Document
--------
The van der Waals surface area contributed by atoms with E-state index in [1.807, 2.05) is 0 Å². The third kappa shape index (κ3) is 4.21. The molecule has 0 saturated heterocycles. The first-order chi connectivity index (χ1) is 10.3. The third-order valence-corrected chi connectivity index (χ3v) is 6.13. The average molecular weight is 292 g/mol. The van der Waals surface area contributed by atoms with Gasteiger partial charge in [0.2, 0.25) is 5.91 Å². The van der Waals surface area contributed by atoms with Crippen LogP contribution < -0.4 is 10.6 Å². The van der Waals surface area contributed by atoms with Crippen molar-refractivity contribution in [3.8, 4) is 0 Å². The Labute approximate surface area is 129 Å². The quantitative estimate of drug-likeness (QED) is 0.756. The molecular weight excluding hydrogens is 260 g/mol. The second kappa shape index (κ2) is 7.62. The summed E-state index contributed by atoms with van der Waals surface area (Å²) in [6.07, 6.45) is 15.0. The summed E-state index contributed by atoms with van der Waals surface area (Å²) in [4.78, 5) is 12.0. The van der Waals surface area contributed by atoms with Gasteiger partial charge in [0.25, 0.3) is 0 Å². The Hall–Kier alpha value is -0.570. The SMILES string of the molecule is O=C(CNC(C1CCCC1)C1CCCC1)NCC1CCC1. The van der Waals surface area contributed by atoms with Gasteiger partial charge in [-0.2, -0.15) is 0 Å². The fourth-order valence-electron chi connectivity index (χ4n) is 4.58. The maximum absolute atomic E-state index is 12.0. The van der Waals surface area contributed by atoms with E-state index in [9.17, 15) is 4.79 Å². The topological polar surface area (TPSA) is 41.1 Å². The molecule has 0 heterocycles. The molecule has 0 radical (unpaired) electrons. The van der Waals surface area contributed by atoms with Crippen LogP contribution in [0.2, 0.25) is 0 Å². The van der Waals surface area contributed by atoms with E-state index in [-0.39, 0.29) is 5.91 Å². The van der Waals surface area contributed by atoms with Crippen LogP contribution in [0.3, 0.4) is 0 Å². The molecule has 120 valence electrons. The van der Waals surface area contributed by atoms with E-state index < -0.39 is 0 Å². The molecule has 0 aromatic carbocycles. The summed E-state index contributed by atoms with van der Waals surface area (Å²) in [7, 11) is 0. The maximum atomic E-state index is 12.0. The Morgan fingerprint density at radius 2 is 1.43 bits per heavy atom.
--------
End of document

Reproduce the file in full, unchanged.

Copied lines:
The van der Waals surface area contributed by atoms with E-state index in [1.807, 2.05) is 0 Å². The third kappa shape index (κ3) is 4.21. The molecule has 0 saturated heterocycles. The first-order chi connectivity index (χ1) is 10.3. The third-order valence-corrected chi connectivity index (χ3v) is 6.13. The average molecular weight is 292 g/mol. The van der Waals surface area contributed by atoms with Gasteiger partial charge in [0.2, 0.25) is 5.91 Å². The van der Waals surface area contributed by atoms with Crippen LogP contribution < -0.4 is 10.6 Å². The van der Waals surface area contributed by atoms with Crippen molar-refractivity contribution in [3.8, 4) is 0 Å². The Labute approximate surface area is 129 Å². The quantitative estimate of drug-likeness (QED) is 0.756. The molecular weight excluding hydrogens is 260 g/mol. The second kappa shape index (κ2) is 7.62. The summed E-state index contributed by atoms with van der Waals surface area (Å²) in [6.07, 6.45) is 15.0. The summed E-state index contributed by atoms with van der Waals surface area (Å²) in [4.78, 5) is 12.0. The van der Waals surface area contributed by atoms with Gasteiger partial charge in [0.25, 0.3) is 0 Å². The Hall–Kier alpha value is -0.570. The SMILES string of the molecule is O=C(CNC(C1CCCC1)C1CCCC1)NCC1CCC1. The van der Waals surface area contributed by atoms with Gasteiger partial charge in [-0.2, -0.15) is 0 Å². The fourth-order valence-electron chi connectivity index (χ4n) is 4.58. The maximum absolute atomic E-state index is 12.0. The van der Waals surface area contributed by atoms with E-state index in [9.17, 15) is 4.79 Å². The topological polar surface area (TPSA) is 41.1 Å². The molecule has 0 heterocycles. The molecule has 0 radical (unpaired) electrons. The van der Waals surface area contributed by atoms with Crippen LogP contribution in [0.2, 0.25) is 0 Å². The van der Waals surface area contributed by atoms with E-state index in [-0.39, 0.29) is 5.91 Å². The van der Waals surface area contributed by atoms with Crippen LogP contribution in [0.3, 0.4) is 0 Å². The molecule has 120 valence electrons. The van der Waals surface area contributed by atoms with E-state index < -0.39 is 0 Å². The molecule has 0 aromatic carbocycles. The summed E-state index contributed by atoms with van der Waals surface area (Å²) in [7, 11) is 0. The maximum atomic E-state index is 12.0. The Morgan fingerprint density at radius 2 is 1.43 bits per heavy atom.